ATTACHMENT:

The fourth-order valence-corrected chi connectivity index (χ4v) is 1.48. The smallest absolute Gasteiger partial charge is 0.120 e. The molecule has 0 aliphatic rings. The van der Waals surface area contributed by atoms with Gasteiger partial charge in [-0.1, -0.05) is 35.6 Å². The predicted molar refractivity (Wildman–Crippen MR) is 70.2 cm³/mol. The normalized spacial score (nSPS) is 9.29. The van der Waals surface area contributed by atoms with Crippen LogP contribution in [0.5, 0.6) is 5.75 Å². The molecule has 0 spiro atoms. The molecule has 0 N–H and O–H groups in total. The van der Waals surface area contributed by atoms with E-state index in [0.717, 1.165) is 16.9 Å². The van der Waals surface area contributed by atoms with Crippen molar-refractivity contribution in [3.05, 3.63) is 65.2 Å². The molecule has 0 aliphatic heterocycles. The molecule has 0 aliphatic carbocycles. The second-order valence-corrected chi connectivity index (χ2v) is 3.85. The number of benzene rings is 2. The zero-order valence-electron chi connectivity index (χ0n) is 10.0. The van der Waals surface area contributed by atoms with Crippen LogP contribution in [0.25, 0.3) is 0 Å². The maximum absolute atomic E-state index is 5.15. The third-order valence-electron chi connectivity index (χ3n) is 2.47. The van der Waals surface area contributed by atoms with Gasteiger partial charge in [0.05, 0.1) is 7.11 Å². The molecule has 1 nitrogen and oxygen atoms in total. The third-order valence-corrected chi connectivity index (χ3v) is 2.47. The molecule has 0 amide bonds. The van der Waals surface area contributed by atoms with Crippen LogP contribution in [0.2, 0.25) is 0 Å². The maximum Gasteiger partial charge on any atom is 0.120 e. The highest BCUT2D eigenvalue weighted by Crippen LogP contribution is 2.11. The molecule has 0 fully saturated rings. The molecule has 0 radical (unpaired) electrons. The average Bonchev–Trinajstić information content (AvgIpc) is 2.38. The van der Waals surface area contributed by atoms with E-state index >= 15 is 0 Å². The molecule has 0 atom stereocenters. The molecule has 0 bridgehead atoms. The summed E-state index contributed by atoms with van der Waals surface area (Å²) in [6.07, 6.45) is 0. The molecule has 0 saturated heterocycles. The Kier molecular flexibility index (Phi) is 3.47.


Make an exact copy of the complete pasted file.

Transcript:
The fourth-order valence-corrected chi connectivity index (χ4v) is 1.48. The smallest absolute Gasteiger partial charge is 0.120 e. The molecule has 0 aliphatic rings. The van der Waals surface area contributed by atoms with Gasteiger partial charge in [-0.1, -0.05) is 35.6 Å². The predicted molar refractivity (Wildman–Crippen MR) is 70.2 cm³/mol. The normalized spacial score (nSPS) is 9.29. The van der Waals surface area contributed by atoms with Crippen LogP contribution in [0.5, 0.6) is 5.75 Å². The molecule has 0 spiro atoms. The molecule has 0 N–H and O–H groups in total. The van der Waals surface area contributed by atoms with E-state index in [0.717, 1.165) is 16.9 Å². The van der Waals surface area contributed by atoms with Crippen molar-refractivity contribution in [3.05, 3.63) is 65.2 Å². The molecule has 0 aliphatic heterocycles. The molecule has 0 aliphatic carbocycles. The second-order valence-corrected chi connectivity index (χ2v) is 3.85. The number of benzene rings is 2. The zero-order valence-electron chi connectivity index (χ0n) is 10.0. The van der Waals surface area contributed by atoms with Crippen LogP contribution in [0.25, 0.3) is 0 Å². The maximum absolute atomic E-state index is 5.15. The third-order valence-electron chi connectivity index (χ3n) is 2.47. The van der Waals surface area contributed by atoms with Gasteiger partial charge in [0.05, 0.1) is 7.11 Å². The molecule has 1 nitrogen and oxygen atoms in total. The third-order valence-corrected chi connectivity index (χ3v) is 2.47. The molecule has 0 amide bonds. The van der Waals surface area contributed by atoms with Crippen LogP contribution in [0.2, 0.25) is 0 Å². The maximum Gasteiger partial charge on any atom is 0.120 e. The highest BCUT2D eigenvalue weighted by Crippen LogP contribution is 2.11. The molecule has 0 fully saturated rings. The molecule has 0 radical (unpaired) electrons. The average Bonchev–Trinajstić information content (AvgIpc) is 2.38. The van der Waals surface area contributed by atoms with E-state index >= 15 is 0 Å². The molecule has 0 atom stereocenters. The molecule has 0 bridgehead atoms. The summed E-state index contributed by atoms with van der Waals surface area (Å²) in [6.07, 6.45) is 0. The molecule has 0 saturated heterocycles. The Kier molecular flexibility index (Phi) is 3.47.